©Hans Braxmeier
Author profile picture

The battle against nanoplastic pollution might have found a new ally in the natural world: fungi. Research from Lund University reveals a ‘vacuum cleaner’ effect in fungi that could help keep these harmful particles at bay, says the university in a press release.

  • Certain fungi can trap nanoplastics.
  • Researchers use micro-engineered soil models and microfluidic chips to study nanoplastic interactions.

In a unique study, researchers use micro-engineered soil models and microfluidic chips to study nanoplastic interactions. The team discovered that certain fungi can trap nanoplastics in their vicinity, cleaning up their surroundings and mitigating the direct negative impact on soil microbes. While this is not a full solution to the global plastic waste crisis, it opens up new possibilities for sustaining pollution levels and enhances our understanding of soil ecosystem interactions with nanoplastics. The research team emphasises the need for further studies to fully understand the implications of this fungal response.

A global challenge

Plastic waste, a global challenge, finds its way into our soils through various pathways: careless disposal, landfill leakage, even wear and tear from car tyres and synthetic clothes. The result is a disturbing accumulation of micro- and nanoplastics, particles so small that they can infiltrate even the most microscopic corners of our environment.

These tiny plastic particles have proven toxic effects on diverse organisms. However, their impact on the soil ecosystem remains largely unknown. To explore this, researchers at Lund University turned to microfluidic chips, a growth system that allowed them to scrutinise the interactions of single cells with these nanoplastics under a microscope.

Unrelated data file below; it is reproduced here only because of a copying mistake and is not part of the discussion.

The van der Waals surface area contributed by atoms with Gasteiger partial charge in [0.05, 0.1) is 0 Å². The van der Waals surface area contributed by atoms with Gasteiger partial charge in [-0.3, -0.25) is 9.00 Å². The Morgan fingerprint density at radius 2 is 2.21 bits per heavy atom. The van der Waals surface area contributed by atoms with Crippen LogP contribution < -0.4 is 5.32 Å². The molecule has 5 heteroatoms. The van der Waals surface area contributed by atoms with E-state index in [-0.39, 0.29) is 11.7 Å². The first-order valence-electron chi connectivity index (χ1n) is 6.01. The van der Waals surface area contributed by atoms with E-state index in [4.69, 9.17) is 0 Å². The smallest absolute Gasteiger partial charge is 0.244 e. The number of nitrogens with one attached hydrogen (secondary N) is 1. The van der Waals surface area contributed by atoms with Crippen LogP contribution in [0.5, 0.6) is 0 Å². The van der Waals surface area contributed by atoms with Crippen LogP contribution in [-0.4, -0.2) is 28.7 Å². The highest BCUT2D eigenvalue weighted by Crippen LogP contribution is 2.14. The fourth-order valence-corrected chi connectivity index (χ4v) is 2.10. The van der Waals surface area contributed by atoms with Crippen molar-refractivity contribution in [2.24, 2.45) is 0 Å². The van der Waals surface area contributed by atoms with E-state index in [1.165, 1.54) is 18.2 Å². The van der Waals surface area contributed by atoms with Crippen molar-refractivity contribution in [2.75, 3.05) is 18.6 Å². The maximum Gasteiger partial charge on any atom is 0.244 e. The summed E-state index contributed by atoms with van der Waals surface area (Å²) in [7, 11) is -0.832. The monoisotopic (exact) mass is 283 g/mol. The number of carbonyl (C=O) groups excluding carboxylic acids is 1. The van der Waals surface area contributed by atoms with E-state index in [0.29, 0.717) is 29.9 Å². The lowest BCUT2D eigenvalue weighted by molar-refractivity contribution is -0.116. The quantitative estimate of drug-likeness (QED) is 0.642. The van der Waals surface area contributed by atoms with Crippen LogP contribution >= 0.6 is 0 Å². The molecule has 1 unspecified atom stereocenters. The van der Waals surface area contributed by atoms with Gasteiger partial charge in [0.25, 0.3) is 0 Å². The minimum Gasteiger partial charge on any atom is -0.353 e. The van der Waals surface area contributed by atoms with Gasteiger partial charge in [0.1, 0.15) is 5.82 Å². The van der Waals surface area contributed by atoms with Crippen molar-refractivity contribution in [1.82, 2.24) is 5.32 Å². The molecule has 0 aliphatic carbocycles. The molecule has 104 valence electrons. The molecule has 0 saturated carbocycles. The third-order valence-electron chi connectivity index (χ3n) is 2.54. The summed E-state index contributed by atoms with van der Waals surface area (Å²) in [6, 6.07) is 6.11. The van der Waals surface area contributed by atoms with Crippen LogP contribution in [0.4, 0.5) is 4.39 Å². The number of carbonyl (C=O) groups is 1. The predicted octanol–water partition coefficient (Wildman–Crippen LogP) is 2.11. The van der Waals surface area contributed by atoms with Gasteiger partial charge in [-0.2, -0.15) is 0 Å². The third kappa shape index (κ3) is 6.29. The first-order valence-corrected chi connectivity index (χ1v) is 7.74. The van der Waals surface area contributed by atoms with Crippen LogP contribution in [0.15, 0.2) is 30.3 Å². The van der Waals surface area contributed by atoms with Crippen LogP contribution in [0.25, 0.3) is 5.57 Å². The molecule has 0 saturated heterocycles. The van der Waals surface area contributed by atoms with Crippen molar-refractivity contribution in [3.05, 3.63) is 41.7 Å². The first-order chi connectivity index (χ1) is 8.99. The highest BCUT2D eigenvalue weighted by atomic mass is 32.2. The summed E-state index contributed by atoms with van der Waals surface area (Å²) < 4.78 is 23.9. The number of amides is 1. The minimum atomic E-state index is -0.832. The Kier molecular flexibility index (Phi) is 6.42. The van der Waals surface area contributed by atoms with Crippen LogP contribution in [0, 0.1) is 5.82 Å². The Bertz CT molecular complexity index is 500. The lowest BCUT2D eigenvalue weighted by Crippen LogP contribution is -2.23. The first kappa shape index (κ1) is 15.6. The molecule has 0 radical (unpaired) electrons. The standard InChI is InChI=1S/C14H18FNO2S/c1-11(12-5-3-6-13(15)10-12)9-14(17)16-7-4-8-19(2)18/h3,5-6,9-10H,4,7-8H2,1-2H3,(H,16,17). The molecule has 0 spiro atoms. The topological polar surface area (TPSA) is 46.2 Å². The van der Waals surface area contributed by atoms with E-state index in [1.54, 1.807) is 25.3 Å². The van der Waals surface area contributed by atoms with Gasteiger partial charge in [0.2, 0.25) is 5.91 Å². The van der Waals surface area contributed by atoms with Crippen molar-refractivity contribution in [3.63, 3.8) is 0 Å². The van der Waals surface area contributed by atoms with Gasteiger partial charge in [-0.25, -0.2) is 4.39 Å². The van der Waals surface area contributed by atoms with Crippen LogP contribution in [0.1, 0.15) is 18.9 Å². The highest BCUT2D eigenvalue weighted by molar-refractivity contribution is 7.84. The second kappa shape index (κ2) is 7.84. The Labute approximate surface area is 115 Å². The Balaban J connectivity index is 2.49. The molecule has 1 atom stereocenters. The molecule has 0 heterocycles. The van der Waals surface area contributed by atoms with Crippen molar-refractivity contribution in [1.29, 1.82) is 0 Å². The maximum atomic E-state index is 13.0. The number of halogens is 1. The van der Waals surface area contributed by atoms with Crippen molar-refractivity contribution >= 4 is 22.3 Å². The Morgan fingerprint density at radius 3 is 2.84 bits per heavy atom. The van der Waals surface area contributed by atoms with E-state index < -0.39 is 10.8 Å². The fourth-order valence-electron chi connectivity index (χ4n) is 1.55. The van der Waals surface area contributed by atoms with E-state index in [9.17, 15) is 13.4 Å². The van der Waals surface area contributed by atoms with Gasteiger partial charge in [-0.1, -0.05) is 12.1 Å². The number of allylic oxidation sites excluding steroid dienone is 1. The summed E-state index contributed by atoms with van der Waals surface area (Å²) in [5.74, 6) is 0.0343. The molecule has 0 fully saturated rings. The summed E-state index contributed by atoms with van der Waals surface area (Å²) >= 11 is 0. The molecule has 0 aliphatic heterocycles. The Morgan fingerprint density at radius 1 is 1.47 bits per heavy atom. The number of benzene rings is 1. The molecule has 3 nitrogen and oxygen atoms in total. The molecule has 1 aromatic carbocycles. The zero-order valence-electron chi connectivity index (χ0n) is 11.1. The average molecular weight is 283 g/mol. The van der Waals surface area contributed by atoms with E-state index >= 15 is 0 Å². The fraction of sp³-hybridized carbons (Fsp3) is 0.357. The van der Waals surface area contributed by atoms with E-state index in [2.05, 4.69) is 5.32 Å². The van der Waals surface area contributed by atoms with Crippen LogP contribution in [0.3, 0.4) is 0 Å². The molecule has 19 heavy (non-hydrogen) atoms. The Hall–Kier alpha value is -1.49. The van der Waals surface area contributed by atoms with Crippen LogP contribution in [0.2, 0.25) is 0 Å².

Fungi to the rescue

What the researchers found was a surprising coping mechanism in fungi. At high nanoplastic concentrations, the fungi managed to trap most of the tiny plastics present in their vicinity, a process the researchers have aptly named the ‘vacuum cleaner effect’.

This effect saw the nanoplastic particles cling to the surface of the fungal branches, rendering the surroundings almost nanoplastic-free. The fungus cleaned up its environment under high concentrations, allowing it to grow better again.

Species dependent?

Though the results of the study were consistent under many conditions, the researchers caution that the effect might be species dependent. This means that not all types of fungi may exhibit the same ‘vacuum cleaner’ effect. Nonetheless, the discovery opens up a new avenue of research and potential solutions.

While the fungal ‘vacuum cleaner’ effect offers a glimmer of hope, it is not a silver bullet in the fight against plastic waste. The researchers emphasise the need for humanity to reduce our plastic waste and pollution of soils.